Researchers in the U.K. have made what is described as a “Breakthrough reclassification” of pancreatic cancer, which offers new opportunities to treat the often-fatal disease.
A study co-led by professor Andrew Biankin and colleagues at the University of Glasgow’s Institute of Cancer Sciences has found four “Key subtypes” of the cancer, with each possessing “Their own distinct clinical characteristics and differential survival outcomes,” according to a statement released on Thursday.
The researchers’ paper was published in the journal Nature, and named the subtypes as – Squamous – Pancreatic Progenitor – Immunogenic – Aberrantly Differentiated Endocrine eXocrine, or ADEX.
Currently, the prognosis for someone diagnosed with pancreatic cancer is one of the worst for the group of diseases.
According to Cancer Research U.K., around five percent of people diagnosed with pancreatic cancer survive for five years or longer, with just one percent surviving for 10 years or more after being diagnosed.
The Hirshberg Foundation for Pancreatic Cancer Research states that treatment options for someone with pancreatic cancer are “Limited”, with the surgical removal of tumors possible in less than one-fifth of patients.
Apple co-founder and former CEO Steve Jobs died of the disease in 2011.
Peter Bailey, the first author of the study, said that treatment for pancreatic cancer was currently “Like hitting the disease with a mallet with your eyes closed.” In its release the University of Glasgow said that researchers hoped their findings would “Help to identify the correct targeted treatment for each individual subtype of the disease.” The study used data from the Australian Pancreatic Cancer Genome Initiative and the Queensland Centre of Medical Genomics.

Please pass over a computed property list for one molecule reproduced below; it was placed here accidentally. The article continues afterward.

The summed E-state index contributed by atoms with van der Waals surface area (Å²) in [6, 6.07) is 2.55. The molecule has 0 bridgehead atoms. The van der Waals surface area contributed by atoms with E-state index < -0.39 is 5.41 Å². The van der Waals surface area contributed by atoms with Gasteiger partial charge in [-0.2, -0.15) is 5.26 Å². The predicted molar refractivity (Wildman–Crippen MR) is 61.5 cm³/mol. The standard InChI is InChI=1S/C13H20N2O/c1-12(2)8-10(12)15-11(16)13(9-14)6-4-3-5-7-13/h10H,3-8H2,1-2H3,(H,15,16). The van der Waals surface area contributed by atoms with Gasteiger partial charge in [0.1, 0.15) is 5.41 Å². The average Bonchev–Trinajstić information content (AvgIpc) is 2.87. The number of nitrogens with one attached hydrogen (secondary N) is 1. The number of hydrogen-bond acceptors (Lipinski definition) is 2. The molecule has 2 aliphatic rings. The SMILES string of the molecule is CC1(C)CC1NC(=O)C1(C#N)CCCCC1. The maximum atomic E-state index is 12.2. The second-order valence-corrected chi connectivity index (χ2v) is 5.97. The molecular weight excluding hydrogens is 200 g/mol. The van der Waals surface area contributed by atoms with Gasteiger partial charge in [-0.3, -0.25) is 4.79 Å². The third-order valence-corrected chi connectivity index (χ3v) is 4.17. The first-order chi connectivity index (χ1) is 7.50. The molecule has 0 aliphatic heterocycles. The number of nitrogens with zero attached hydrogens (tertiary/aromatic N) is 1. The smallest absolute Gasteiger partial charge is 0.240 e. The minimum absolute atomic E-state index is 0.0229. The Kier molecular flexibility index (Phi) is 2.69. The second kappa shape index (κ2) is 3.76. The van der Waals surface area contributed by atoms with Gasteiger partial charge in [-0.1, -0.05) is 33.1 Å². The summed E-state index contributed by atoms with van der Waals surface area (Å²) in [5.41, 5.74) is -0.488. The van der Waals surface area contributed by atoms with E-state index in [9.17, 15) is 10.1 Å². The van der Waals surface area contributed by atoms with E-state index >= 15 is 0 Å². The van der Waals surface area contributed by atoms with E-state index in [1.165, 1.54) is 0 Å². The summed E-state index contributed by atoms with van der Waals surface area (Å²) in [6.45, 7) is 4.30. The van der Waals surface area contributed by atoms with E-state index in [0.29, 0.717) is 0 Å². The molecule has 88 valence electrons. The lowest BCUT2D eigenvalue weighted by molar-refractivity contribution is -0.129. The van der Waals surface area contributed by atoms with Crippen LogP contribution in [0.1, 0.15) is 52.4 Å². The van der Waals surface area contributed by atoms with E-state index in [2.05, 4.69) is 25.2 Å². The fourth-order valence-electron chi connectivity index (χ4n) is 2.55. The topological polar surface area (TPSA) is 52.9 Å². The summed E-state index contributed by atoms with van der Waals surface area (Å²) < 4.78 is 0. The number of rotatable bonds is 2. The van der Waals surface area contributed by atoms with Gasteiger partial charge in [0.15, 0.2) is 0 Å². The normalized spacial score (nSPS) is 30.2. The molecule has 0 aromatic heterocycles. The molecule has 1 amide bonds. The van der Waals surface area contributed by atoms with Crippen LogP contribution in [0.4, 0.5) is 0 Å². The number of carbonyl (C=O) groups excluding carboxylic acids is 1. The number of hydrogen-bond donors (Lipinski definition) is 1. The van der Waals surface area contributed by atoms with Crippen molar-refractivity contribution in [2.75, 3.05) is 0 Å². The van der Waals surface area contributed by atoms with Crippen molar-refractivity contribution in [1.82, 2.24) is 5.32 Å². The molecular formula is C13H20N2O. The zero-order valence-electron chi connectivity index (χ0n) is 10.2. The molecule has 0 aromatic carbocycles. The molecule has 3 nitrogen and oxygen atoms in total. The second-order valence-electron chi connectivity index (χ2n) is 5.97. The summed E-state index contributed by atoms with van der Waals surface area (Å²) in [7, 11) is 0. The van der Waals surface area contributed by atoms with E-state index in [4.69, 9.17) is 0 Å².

A key finding in the study was the identification of the Immunogenic subtype. It was found that this subtype could “Potentially prove to be responsive to types of immunotherapeutic cancer treatments,” the university said.
“The four subtypes that we have identified represent a reclassification of the disease and as such should provide a basis to offer new insights into personalized therapeutic options for individual patients and a launch pad to investigate new treatments,” Biankin, who is the university’s Regius Chair of Surgery and director of the Wolfson Wohl Cancer Research Centre, said.
Personalised treatment Bailey added that the work being done by himself and his colleagues was looking to change the clinical landscape for pancreatic cancer and all other cancers “By providing a very thorough analysis of the molecular pathology of specific cancers.” This would help lead to approaches to treatment that were more precise.
Biankin’s research into personalized medicine is being supported by Pancreatic Cancer U.K.’s Future Leaders Fund.
“The findings of this research are incredibly exciting for anyone affected by pancreatic cancer, as they should mean that, in the future, the right patients can be given the right treatment at the right time,” Leanne Reynolds, head of research at the charity, said.
“If we can predict more accurately which treatment would be most effective for each patient, we can ensure patients have the best chance of living for as long as possible, as well as possible,” Reynolds went on to add.